One image she attempts to counter is that of the black woman as matriarch of black family, or the welfare mother. These are common images of black women in the media and in social science analysis of the problems of African-Americans. Collins argues that where there has been a rapid growth of female-headed households in African-American areas, it is necessary to examine political economy of local situations to see how segmented labour markets, community patterns, discrimination, etc. have created racial and gender ideology and situation (Collins, p. 3).
Focus on the collective, community, and the self-definition of these, whereby individuals come together to define their common experiences and create a community.
A market model suggests that community is “arbitrary and fragile” and subject to “competition and domination.” Collins contrasts this view with the “Afrocentric models of community stress connections, caring, and personal accountability….through daily actons African-American women have created alternative communities that empower.” Black women’s experiences as mothers, community othermothers and leaders, educators, church leaders, etc. (Collins, p. 2).
Reference to blues singers, poets, storytellers, and orators among black women’s history. Also note that her most recent book is on hip-hop.
4. Resistance and change
Collins argues that there are not only different dimensions of oppression (race, gender, social class) but that each of these also operates at different levels – the personal, the group or community and cultural level, and “the systemic level of social institutions” and structures (Collins, p. 4). Each of these constitutes a site of resistance.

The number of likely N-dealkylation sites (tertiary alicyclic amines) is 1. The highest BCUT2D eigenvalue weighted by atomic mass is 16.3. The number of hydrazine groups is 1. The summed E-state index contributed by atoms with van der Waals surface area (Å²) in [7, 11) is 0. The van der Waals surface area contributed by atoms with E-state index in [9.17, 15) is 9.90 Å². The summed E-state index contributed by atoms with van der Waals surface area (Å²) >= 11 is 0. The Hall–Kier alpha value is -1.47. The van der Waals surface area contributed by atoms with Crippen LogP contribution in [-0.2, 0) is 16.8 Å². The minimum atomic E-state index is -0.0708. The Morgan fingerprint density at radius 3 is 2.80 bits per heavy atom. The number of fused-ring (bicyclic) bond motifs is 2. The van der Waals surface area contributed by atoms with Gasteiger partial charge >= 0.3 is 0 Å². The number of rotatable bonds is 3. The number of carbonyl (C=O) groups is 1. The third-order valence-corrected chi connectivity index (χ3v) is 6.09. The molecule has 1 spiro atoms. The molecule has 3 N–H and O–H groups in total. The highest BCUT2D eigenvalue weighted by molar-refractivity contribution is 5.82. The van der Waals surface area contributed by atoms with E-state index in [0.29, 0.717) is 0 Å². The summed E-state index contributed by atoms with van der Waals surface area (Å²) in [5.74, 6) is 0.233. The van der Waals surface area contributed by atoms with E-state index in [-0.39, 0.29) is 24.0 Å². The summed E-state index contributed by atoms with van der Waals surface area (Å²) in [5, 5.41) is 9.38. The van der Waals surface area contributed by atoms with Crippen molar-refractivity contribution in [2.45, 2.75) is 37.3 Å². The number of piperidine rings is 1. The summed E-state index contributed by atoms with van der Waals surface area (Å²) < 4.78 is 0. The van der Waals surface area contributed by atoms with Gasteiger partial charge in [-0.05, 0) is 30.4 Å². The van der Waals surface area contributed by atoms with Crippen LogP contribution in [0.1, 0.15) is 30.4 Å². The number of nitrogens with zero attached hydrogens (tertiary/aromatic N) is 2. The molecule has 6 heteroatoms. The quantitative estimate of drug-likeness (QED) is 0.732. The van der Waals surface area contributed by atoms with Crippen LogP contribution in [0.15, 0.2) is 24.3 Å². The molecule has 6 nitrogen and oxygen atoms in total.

· Individual or personal level. Personal, individual, biographic level of consciousness and experience. Each person has an individual biography, with a different set of experiences that can be freeing and empowering or confining or oppressive, or perhaps with elements of both. Collins objects to concentrating only on explanations that regard power as operating from the top down and forcing people to act in certain ways. These ignore why women stick with men who may be violent toward them or why slaves did not kill owners. That is, in certain cases, victims collude with their own victimization, while at other times they resist victimization. Collins considers power to operate at two levels – from the top down but also from the bottom up, whereby people use power they have to achieve their ends. Black feminist thought can be useful to individuals in the latter situation, to resist oppression.